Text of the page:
For the others, it was all numbingly new. "I never knew glaciers were in the mountains," Tanya had said as our drop-off boat motored past icy tongues trapped in the high valleys. A newcomer to outdoor life, Tanya absorbed the Alaskan expanses like a child at Disney World: excited and awestruck by the incredible spectacle, but a little apprehensive about the safety of the rides. Chris, her husband and Backpacker's associate art director, grinned with the zeal of the newly converted and nodded in agreement. "I've always thought glaciers and icebergs were the same thing," he said. Before this trip was over, we'd all be thoroughly familiar with glaciers and their floating offspring, commonly called icebergs or, when somewhat less than titanic in size, "bergy bits."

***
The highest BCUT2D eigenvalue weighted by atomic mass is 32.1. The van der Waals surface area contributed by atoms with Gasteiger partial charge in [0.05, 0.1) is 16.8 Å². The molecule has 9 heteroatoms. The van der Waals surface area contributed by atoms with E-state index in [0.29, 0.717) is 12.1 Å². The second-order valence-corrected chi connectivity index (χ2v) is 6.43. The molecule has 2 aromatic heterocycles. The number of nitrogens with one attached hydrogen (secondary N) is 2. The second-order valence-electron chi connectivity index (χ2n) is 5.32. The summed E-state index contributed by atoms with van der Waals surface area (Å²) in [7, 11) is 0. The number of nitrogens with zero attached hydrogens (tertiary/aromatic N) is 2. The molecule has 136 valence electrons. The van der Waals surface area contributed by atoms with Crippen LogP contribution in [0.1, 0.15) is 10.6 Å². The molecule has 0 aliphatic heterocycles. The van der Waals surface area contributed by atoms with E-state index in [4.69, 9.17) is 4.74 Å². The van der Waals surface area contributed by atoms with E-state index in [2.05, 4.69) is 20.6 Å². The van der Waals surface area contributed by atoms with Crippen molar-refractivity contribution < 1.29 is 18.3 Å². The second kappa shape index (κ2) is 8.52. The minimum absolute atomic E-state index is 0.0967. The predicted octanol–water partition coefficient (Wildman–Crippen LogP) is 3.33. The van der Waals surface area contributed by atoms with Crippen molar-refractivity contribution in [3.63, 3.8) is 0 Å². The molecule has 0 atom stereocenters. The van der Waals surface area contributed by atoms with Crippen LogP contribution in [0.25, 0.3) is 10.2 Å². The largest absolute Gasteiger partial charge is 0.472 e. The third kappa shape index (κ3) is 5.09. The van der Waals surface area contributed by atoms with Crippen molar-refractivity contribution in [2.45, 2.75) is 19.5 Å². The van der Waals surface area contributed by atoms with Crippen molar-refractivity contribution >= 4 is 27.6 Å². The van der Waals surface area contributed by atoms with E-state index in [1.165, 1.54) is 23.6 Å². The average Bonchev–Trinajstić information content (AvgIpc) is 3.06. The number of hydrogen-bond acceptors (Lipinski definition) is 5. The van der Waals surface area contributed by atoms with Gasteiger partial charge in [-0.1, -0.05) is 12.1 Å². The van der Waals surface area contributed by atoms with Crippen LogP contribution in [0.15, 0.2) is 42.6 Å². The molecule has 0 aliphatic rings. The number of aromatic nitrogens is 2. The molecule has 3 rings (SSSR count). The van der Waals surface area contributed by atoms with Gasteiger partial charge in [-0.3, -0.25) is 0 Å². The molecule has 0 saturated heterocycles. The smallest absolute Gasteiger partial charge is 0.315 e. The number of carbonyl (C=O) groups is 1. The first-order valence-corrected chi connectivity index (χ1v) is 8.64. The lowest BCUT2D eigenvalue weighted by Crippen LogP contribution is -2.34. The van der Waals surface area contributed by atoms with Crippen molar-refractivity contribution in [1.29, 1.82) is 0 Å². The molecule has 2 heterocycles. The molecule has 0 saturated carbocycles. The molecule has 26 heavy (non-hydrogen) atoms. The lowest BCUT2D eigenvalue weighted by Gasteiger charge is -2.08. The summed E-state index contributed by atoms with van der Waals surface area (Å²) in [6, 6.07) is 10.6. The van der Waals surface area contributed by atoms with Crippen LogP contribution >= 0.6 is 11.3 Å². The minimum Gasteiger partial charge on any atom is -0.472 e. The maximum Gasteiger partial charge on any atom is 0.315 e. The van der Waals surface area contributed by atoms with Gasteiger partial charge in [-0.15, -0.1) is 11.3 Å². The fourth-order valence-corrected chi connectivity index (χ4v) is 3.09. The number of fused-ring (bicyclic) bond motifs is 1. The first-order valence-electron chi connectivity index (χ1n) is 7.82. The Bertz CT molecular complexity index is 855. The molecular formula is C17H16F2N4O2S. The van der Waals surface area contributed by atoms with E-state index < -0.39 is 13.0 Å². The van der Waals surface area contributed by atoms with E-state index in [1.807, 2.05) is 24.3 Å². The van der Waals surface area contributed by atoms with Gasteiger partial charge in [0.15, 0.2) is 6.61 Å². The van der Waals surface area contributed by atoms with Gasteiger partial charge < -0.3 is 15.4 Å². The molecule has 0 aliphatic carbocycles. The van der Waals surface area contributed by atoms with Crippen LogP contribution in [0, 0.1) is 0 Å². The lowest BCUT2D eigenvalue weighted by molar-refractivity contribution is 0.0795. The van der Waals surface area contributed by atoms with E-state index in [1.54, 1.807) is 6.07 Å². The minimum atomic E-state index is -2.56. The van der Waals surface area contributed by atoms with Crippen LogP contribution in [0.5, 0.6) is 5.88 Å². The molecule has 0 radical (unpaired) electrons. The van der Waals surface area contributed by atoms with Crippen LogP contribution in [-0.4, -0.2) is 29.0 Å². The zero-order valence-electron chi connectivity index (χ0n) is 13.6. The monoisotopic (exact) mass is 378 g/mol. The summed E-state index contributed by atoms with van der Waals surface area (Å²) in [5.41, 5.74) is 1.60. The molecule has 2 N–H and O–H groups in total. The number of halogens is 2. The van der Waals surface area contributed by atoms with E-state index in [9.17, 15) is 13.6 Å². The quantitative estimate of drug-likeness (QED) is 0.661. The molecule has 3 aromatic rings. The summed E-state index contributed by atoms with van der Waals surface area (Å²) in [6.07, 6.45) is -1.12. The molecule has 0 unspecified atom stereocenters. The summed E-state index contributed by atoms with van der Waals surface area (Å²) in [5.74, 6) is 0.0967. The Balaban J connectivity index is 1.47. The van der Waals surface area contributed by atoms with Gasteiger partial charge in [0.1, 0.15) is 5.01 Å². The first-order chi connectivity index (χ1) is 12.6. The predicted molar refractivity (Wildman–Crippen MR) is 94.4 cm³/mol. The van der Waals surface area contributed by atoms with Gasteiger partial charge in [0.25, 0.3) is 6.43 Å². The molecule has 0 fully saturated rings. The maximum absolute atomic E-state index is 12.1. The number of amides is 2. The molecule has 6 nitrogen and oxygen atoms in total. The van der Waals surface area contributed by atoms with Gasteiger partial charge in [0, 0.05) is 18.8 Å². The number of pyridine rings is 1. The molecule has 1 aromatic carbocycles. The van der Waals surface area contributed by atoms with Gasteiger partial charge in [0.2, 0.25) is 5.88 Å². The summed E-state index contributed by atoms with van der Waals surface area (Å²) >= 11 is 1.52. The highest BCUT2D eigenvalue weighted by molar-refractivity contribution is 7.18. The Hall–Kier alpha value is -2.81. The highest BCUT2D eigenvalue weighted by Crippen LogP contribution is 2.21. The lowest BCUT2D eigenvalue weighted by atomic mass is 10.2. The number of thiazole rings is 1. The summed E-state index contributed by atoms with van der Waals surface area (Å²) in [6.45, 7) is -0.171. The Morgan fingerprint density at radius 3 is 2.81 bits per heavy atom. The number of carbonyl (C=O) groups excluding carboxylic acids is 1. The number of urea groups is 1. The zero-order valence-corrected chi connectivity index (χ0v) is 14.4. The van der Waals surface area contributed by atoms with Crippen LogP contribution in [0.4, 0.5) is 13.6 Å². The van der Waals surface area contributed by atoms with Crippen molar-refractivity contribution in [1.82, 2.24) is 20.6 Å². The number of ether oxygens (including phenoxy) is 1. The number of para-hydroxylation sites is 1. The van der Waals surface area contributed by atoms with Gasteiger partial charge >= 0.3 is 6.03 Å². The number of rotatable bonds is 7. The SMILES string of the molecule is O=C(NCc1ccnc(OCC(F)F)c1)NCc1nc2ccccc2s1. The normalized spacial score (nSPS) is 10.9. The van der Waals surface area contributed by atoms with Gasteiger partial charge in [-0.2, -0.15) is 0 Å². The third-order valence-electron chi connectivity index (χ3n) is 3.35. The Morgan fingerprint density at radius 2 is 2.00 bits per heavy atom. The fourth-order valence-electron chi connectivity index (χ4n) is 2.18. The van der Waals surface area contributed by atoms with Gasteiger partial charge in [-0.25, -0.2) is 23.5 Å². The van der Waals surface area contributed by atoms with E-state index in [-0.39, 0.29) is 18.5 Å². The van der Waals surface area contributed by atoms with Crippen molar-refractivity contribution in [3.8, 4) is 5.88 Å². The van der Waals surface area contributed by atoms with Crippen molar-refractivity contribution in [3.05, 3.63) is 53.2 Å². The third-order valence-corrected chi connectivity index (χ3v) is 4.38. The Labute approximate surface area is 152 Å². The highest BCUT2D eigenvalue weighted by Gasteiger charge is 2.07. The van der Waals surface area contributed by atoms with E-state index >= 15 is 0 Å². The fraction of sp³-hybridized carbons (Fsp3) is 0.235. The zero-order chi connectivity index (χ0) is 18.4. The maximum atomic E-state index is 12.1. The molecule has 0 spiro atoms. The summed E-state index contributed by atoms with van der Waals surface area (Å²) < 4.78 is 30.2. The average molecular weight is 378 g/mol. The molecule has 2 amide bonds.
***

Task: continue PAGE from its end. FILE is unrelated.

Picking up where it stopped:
We spent the first day on a shakedown paddle to get acquainted with the boats, then tried to fall asleep in the Alaskan twilight. During the night, I half-awoke to rain drumming on the tent and fell back to sleep still expecting lightning flashes to accompany the distant thunder.
The next morning, we staggered out of our tents groggy and late, having missed our 4:30 wake up by nearly an hour. The peaks we'd marveled at the day before were obscured by a motionless bank of clouds, and rain tattooed the receding waterline, which was already a foot and a half closer to low tide.
The tide marked a force that would dictate all of our most important decisions. Twice every day, the seas on our side of the Earth would swell from the Pacific north into Prince William Sound, lapping at the shore and anything else within its 12-foot vertical rise.
And then, after a brief slack tide, when the waterline stayed put, the process reversed. Waves licked progressively lower as the water was sucked away. That's when we had to be loaded and ready to launch. Riding the outgoing flow, we could easily travel 4 or 5 miles in an hour. Get up late, dawdle too long, and we'd be working for every stroke as though paddling upstream against a wide, deep river.